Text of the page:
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He added that there is a metering programme countrywide and residents of Georgetown and other urban centres have already been given meters, a report from the Government Information Agency (GINA) stated.
Baksh said that in order to control the wastage of water, all the transmission and distribution lines have to be replaced. He explained that the total replacement of pipelines will take some time but that the authority is working to accomplish that.
"We have replaced over 1,000 miles of pipelines in this country since this Government took office and this is required. The metering programme also forces people to conserve on the use of water, because people usually leave their taps on day and night.
"We have seen evidence of this already, where people are conserving on this precious resource," said Baksh.
He explained that water is a very expensive resource to produce because it has to be extracted, treated and distributed and this carries a high cost factor especially in terms of energy. He emphasised that the electricity bill is phenomenal because about 50 per cent of the cost is for electricity.
"For some parts of the city, we do have the water meters in place. But we have been having some problems in terms of the billing system. We have expended a large sum of money to install a new billing system through the IBM Company, but we are having some problems," the minister stated.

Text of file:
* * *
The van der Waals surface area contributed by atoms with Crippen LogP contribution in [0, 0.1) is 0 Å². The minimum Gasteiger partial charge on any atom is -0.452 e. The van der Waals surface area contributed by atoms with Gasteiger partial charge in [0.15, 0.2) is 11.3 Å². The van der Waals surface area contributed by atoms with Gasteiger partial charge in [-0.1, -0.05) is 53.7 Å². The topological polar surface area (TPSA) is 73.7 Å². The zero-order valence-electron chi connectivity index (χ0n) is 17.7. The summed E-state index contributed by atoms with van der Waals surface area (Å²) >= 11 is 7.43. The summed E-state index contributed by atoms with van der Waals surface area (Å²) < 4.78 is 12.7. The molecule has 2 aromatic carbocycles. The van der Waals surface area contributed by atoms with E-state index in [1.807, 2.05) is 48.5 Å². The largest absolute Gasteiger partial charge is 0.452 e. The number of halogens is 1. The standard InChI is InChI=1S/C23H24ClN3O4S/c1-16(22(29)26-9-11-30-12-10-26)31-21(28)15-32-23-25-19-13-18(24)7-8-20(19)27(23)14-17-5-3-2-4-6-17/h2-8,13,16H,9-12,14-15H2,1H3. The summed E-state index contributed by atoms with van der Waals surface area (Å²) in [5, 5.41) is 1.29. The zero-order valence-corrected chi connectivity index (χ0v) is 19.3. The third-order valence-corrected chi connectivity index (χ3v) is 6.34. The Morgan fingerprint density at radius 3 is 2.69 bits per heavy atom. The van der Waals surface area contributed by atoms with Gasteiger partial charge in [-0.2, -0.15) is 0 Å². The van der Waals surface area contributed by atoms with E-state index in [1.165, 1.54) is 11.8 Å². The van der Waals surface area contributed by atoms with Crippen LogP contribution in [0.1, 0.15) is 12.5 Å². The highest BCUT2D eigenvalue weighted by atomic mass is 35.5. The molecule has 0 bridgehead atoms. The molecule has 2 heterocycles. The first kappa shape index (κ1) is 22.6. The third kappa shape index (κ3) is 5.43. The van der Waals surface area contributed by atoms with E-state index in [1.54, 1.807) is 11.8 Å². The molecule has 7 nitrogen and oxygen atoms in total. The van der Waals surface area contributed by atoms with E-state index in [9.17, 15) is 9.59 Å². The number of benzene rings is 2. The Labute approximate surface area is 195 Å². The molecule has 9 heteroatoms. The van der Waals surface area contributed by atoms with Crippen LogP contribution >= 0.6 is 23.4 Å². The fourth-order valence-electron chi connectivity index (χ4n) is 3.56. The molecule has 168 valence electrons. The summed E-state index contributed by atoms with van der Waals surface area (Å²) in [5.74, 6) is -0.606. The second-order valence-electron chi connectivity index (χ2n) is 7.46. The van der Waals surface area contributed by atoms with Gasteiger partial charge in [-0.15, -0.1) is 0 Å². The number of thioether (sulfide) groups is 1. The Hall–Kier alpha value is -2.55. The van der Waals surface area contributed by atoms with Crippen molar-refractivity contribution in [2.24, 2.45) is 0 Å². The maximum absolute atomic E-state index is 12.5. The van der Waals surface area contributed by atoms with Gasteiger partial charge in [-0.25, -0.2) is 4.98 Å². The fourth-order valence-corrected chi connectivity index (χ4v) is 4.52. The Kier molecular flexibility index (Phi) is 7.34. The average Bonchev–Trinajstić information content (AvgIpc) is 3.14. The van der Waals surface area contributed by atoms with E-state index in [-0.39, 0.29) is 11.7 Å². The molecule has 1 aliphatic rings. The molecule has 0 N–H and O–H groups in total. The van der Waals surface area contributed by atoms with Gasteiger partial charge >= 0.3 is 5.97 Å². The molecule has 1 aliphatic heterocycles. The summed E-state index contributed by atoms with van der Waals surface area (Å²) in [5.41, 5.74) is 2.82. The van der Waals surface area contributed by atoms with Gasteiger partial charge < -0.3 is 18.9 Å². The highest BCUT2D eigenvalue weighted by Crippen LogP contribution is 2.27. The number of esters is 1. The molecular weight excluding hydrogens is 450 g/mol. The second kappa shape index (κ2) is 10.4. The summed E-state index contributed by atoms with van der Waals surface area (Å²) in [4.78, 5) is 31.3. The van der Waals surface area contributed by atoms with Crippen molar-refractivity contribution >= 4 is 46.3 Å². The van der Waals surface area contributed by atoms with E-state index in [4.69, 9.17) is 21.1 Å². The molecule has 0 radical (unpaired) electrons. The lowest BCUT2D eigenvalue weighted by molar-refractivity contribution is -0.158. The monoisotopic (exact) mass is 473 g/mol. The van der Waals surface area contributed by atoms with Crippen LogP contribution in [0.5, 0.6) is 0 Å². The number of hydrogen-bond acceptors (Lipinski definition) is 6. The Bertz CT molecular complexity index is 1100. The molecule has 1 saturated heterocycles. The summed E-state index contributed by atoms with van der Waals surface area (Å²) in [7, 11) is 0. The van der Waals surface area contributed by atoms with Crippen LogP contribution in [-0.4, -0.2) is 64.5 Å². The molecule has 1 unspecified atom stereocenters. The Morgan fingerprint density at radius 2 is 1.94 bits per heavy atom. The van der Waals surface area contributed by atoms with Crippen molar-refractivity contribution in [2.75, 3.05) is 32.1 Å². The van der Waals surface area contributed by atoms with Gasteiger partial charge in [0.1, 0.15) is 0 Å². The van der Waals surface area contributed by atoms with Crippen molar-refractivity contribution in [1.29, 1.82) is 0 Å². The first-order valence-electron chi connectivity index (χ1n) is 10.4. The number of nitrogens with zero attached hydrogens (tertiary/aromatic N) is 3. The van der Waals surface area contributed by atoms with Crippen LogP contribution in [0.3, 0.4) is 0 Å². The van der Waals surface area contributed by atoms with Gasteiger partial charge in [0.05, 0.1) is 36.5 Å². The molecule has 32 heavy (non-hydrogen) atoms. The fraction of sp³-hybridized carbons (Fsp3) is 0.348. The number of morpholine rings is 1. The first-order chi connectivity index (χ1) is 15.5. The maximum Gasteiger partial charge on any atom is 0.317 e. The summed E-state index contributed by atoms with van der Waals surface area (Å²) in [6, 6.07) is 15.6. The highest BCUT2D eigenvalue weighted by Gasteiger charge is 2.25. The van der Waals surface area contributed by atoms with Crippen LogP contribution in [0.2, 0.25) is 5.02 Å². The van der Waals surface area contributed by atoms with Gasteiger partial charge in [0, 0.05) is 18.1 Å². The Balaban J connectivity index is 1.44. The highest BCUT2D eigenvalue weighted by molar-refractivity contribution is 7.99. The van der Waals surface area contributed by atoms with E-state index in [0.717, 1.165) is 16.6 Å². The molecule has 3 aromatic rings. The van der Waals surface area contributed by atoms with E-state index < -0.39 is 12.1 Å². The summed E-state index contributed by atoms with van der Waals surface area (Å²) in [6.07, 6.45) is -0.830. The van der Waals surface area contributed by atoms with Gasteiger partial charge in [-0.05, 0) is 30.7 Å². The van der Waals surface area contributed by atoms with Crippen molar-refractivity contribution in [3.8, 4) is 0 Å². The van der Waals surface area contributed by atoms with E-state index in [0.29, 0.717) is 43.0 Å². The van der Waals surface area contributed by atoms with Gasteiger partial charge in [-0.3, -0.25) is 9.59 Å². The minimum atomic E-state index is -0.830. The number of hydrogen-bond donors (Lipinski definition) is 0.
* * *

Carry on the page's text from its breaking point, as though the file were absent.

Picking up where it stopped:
He explained that some bills are going out with incorrect totals, but systems have been set up at Guyana Water Incorporated to deal with the problem.
"In terms of the tariff structures, there are different categories of consumers and these will be there for about five years. We have the fixed-rate customers and they pay a fixed rate each month. And then there are the metered customers.
"We are trying to meter all commercial enterprises and in certain areas, like urban centres where people are receiving a better supply of water," explained Baksh.
He emphasised that the water authority cannot install meters to customers, who are not receiving a good supply of water. He pointed out that there are still some areas that need further improvement in terms of water supply.
It was noted that residents who are living in areas where there are water factories and are receiving treated water are being given meters.
Baksh said about 80 per cent of the population will be metered over the next five years.
The metering programme is partly funded by international donor agencies because they see the virtues of the metering programme in terms of conservation.
"It is important that people, who use a certain quantity of water per month, pay a lower rate and if persons exceed a certain quantity, they will have to pay a higher rate per cubic meter," the minister said.